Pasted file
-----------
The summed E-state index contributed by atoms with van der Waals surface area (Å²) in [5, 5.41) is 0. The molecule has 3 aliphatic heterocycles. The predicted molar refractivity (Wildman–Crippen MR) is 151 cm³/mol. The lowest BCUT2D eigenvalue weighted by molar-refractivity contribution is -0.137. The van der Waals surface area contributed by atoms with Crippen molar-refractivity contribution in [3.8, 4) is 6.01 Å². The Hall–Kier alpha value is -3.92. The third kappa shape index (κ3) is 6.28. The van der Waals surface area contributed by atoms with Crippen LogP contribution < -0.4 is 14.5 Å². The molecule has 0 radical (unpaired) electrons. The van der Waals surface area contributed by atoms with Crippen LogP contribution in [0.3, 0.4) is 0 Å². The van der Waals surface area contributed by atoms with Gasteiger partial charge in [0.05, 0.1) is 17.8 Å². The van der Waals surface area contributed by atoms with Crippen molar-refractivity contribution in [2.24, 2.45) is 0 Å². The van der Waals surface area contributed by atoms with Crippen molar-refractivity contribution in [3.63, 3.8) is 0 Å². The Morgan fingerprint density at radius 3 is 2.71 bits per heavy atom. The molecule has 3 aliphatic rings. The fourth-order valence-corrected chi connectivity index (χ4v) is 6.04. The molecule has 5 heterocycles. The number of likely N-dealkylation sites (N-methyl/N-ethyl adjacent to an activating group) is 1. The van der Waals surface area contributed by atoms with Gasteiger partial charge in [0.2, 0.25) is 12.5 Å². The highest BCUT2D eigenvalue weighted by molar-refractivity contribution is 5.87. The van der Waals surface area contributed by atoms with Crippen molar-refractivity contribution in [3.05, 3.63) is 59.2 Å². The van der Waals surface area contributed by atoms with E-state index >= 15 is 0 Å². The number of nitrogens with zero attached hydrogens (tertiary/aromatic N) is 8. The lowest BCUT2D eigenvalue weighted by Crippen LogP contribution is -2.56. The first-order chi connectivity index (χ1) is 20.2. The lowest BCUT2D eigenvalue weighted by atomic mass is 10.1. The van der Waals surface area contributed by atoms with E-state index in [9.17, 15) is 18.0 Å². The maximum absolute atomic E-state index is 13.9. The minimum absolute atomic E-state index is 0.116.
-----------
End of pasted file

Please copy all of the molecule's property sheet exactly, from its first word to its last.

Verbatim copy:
The summed E-state index contributed by atoms with van der Waals surface area (Å²) in [5, 5.41) is 0. The molecule has 3 aliphatic heterocycles. The predicted molar refractivity (Wildman–Crippen MR) is 151 cm³/mol. The lowest BCUT2D eigenvalue weighted by molar-refractivity contribution is -0.137. The van der Waals surface area contributed by atoms with Crippen molar-refractivity contribution in [3.8, 4) is 6.01 Å². The Hall–Kier alpha value is -3.92. The third kappa shape index (κ3) is 6.28. The van der Waals surface area contributed by atoms with Crippen LogP contribution < -0.4 is 14.5 Å². The molecule has 0 radical (unpaired) electrons. The van der Waals surface area contributed by atoms with Crippen LogP contribution in [0.3, 0.4) is 0 Å². The van der Waals surface area contributed by atoms with Gasteiger partial charge in [0.05, 0.1) is 17.8 Å². The van der Waals surface area contributed by atoms with Crippen molar-refractivity contribution in [2.24, 2.45) is 0 Å². The van der Waals surface area contributed by atoms with Crippen molar-refractivity contribution in [3.63, 3.8) is 0 Å². The Morgan fingerprint density at radius 3 is 2.71 bits per heavy atom. The molecule has 3 aliphatic rings. The fourth-order valence-corrected chi connectivity index (χ4v) is 6.04. The molecule has 5 heterocycles. The number of likely N-dealkylation sites (N-methyl/N-ethyl adjacent to an activating group) is 1. The van der Waals surface area contributed by atoms with Gasteiger partial charge in [0.2, 0.25) is 12.5 Å². The highest BCUT2D eigenvalue weighted by molar-refractivity contribution is 5.87. The van der Waals surface area contributed by atoms with Crippen molar-refractivity contribution in [3.05, 3.63) is 59.2 Å². The van der Waals surface area contributed by atoms with E-state index >= 15 is 0 Å². The number of nitrogens with zero attached hydrogens (tertiary/aromatic N) is 8. The lowest BCUT2D eigenvalue weighted by Crippen LogP contribution is -2.56. The first-order chi connectivity index (χ1) is 20.2. The lowest BCUT2D eigenvalue weighted by atomic mass is 10.1. The van der Waals surface area contributed by atoms with E-state index in [9.17, 15) is 18.0 Å². The maximum absolute atomic E-state index is 13.9. The minimum absolute atomic E-state index is 0.116.